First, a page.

‘I don’t want to propose to the Iron lady’ I protested. However, I accepted the small crystal tumbler, half-filled with a fiery yellowish substance, proffered by the Grok, barman. The fierce liquid seared its way down my gullet, and exploded in the pit of my stomach like a truckload of semtex.
‘Shit. What’s that?’ I yelled, examining the glass with deserving respect. The thing was potent. Gary was always trying out stuff. Vanessa was probably right about him being a bad influence. But I didn’t care. I wanted to be badly influenced, anyway. Up till the time I’d met Gary, only a couple of months earlier, at the newspaper stand outside the station, life had been a dreary and joyless plod. His subversive attitude to authority – his blatant defiance - towards established order and conventional wisdom was particularly refreshing. But Vanessa did not share my admiration for the guy, and she loathed him with the same passion that she’d have loathed an obese cockroach with severe ADHD. She made no bones about showing how much she despised him, and she’d forebidden me from seeing him ever again.
True, it was difficult no to see Gary as a pretentious prat, especially once he’d revealed his background. His dad was a Professor of Medicine at Oxford, and his mom was a Chief Medical Officer at the prestigious Oxford University Hospital, and she’d once been on a BBC Documentary. Gary, himself had dropped in the 3rd year of his Medical degree at Kings, although he wouldn’t put it that way. Rather, he’d insist that he’d been too intelligent for the Ivory Tower. Everything they had to offer was so far beneath him - the profound nonsense that they doled out of their imbecile text books, the decorated wiseacres who paraded themselves as distinguished dons. He could not stand the stink of their gold-plated ignorance anymore and he’d hit the eject button – no, he hadn’t dropped out, he’d walked out! I often got the impression that he considered me to be of lesser mettle, since I’d allowed myself to be dragged through five years of Dental studies, without questioning, and, ultimately, rejecting the rotten system.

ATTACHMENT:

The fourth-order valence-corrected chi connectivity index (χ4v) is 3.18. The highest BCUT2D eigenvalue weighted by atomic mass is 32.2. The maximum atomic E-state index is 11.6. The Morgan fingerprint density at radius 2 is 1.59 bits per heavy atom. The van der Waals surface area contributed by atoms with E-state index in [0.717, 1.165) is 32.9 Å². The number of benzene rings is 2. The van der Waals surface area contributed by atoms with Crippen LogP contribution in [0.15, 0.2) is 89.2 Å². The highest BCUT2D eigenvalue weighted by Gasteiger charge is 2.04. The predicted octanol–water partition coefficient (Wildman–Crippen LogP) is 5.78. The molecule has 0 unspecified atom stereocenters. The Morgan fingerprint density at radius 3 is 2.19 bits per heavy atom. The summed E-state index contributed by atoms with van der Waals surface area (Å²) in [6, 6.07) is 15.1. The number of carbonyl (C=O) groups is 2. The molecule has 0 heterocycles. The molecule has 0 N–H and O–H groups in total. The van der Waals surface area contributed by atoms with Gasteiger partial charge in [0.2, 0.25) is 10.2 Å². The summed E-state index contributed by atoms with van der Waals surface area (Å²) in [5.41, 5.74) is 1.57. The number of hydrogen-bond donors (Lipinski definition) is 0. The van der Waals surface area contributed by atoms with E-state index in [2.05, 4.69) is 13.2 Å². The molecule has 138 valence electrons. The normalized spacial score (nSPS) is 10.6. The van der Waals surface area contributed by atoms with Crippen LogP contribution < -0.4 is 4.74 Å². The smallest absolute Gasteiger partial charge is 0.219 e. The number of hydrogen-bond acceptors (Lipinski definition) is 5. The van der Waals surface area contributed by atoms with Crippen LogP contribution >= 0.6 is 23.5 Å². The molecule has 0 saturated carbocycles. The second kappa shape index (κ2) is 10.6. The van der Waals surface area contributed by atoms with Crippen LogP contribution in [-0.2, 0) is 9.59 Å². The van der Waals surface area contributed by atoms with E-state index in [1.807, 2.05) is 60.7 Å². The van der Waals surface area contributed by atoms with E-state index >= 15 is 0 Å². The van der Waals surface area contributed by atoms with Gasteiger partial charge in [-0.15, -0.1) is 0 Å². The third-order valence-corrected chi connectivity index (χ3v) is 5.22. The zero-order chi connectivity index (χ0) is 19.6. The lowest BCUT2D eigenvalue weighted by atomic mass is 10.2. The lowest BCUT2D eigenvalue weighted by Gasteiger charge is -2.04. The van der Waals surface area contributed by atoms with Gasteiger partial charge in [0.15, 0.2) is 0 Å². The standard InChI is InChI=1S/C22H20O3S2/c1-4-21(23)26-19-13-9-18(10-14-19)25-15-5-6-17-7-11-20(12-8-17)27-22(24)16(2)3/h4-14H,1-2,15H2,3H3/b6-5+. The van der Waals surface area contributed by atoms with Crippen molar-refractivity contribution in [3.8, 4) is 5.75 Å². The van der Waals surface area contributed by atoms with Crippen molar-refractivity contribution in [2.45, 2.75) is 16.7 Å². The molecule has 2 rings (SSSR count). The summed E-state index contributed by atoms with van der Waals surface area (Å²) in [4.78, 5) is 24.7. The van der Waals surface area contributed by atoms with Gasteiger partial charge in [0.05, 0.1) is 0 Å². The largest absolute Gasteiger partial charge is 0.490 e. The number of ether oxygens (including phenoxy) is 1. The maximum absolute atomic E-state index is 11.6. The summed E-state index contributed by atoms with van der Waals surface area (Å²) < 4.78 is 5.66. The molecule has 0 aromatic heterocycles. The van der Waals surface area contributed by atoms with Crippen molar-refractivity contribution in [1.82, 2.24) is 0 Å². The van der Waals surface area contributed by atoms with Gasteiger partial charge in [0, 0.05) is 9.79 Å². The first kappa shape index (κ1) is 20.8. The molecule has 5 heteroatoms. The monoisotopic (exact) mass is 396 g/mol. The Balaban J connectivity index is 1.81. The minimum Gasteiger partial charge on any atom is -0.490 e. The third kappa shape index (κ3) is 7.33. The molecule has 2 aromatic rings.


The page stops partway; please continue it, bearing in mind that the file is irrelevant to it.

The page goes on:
Gary was always delighted to recount how he’d burnt his bridges with his parents, when he declared his engagement to Angie. When I met his bad-tempered, 76-year old fiancé, I immediately understood why his parents had disowned him. At first I was quite convinced that it was all a big joke when he said ‘This is my Angie. She is the one’ And then he told me that they’d been together for more than three years, and it seemed, nearly to all intents and purpose, that they were a genuine couple after all.
I avoided Angie like a plague of poisonous lobsters. She gave me the creeps. I never got along with her, and she never got along with me. So, I always made my urgent excuses, and hastily vanished from her presence, just to avoid her constant squeaky reprimands and disconcerting glares of undisguised malice. She couldn’t have found me particularly endearing, either, due to the uncontrollable sense of panic and disgust that must have washed over my face every time I looked at her.
Despite Angie’s old age, neither of them made any secret of their efforts towards trying for a baby. They seemed to be only too pleased to launch into completely inappropriate details about what they’d done, and what they were about to do. When she wasn’t screeching at Gary, or any of his friends, she was always rattling on about how she longed to have a baby and what she was prepared to do in order to have one. Having had a glorious career as a prison officer for over 30 years, and a further 27 years as a roofer’s assistant, she was now ready to start a family, and she was happy she’d found the perfect male specimen to do it with.